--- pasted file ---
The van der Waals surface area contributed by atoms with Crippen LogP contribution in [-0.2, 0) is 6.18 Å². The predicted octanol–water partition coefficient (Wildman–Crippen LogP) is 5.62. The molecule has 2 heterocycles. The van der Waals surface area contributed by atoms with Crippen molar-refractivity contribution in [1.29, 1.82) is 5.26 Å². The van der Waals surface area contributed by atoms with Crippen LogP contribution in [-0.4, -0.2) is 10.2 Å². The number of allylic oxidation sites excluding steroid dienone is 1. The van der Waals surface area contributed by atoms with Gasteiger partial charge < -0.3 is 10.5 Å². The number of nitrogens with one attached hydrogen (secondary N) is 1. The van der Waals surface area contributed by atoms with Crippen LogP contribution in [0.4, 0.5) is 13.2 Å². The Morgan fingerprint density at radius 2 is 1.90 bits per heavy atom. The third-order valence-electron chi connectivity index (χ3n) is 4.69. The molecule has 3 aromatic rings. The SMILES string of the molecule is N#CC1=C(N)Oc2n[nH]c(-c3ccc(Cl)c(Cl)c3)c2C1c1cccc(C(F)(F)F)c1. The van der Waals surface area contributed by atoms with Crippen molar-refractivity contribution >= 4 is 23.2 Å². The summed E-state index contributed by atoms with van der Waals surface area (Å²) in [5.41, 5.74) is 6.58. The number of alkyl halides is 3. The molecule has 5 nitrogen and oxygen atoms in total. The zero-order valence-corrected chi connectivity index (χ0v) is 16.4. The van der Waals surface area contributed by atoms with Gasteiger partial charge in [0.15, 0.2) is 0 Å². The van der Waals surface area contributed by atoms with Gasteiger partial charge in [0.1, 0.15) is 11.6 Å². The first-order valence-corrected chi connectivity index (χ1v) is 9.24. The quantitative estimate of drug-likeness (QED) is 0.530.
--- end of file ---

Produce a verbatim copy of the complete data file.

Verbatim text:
The van der Waals surface area contributed by atoms with Crippen LogP contribution in [-0.2, 0) is 6.18 Å². The predicted octanol–water partition coefficient (Wildman–Crippen LogP) is 5.62. The molecule has 2 heterocycles. The van der Waals surface area contributed by atoms with Crippen molar-refractivity contribution in [1.29, 1.82) is 5.26 Å². The van der Waals surface area contributed by atoms with Crippen LogP contribution in [-0.4, -0.2) is 10.2 Å². The number of allylic oxidation sites excluding steroid dienone is 1. The van der Waals surface area contributed by atoms with Gasteiger partial charge < -0.3 is 10.5 Å². The number of nitrogens with one attached hydrogen (secondary N) is 1. The van der Waals surface area contributed by atoms with Crippen LogP contribution in [0.4, 0.5) is 13.2 Å². The Morgan fingerprint density at radius 2 is 1.90 bits per heavy atom. The third-order valence-electron chi connectivity index (χ3n) is 4.69. The molecule has 3 aromatic rings. The SMILES string of the molecule is N#CC1=C(N)Oc2n[nH]c(-c3ccc(Cl)c(Cl)c3)c2C1c1cccc(C(F)(F)F)c1. The van der Waals surface area contributed by atoms with Crippen molar-refractivity contribution >= 4 is 23.2 Å². The summed E-state index contributed by atoms with van der Waals surface area (Å²) in [5.41, 5.74) is 6.58. The number of alkyl halides is 3. The molecule has 5 nitrogen and oxygen atoms in total. The zero-order valence-corrected chi connectivity index (χ0v) is 16.4. The van der Waals surface area contributed by atoms with Gasteiger partial charge in [0.15, 0.2) is 0 Å². The van der Waals surface area contributed by atoms with Gasteiger partial charge in [0.1, 0.15) is 11.6 Å². The first-order valence-corrected chi connectivity index (χ1v) is 9.24. The quantitative estimate of drug-likeness (QED) is 0.530.